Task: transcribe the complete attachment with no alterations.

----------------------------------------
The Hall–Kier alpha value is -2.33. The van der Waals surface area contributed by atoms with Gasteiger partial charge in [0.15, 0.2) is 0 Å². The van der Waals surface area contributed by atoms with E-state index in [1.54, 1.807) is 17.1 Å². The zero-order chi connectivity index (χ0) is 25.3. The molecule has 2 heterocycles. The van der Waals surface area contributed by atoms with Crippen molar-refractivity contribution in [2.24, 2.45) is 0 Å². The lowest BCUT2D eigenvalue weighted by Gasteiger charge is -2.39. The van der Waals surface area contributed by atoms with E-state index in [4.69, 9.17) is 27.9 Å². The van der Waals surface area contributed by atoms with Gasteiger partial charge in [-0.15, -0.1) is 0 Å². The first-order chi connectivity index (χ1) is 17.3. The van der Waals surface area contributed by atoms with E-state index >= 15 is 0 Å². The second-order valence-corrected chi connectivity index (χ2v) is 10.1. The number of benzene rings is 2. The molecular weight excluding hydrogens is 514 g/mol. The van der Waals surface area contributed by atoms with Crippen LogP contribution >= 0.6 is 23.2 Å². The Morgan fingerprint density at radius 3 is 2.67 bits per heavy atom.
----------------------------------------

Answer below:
The Hall–Kier alpha value is -2.33. The van der Waals surface area contributed by atoms with Gasteiger partial charge in [0.15, 0.2) is 0 Å². The van der Waals surface area contributed by atoms with E-state index in [1.54, 1.807) is 17.1 Å². The zero-order chi connectivity index (χ0) is 25.3. The molecule has 2 heterocycles. The van der Waals surface area contributed by atoms with Crippen molar-refractivity contribution in [2.24, 2.45) is 0 Å². The lowest BCUT2D eigenvalue weighted by Gasteiger charge is -2.39. The van der Waals surface area contributed by atoms with E-state index in [4.69, 9.17) is 27.9 Å². The van der Waals surface area contributed by atoms with Gasteiger partial charge in [-0.15, -0.1) is 0 Å². The first-order chi connectivity index (χ1) is 17.3. The van der Waals surface area contributed by atoms with E-state index >= 15 is 0 Å². The second-order valence-corrected chi connectivity index (χ2v) is 10.1. The number of benzene rings is 2. The molecular weight excluding hydrogens is 514 g/mol. The van der Waals surface area contributed by atoms with Crippen LogP contribution >= 0.6 is 23.2 Å². The Morgan fingerprint density at radius 3 is 2.67 bits per heavy atom.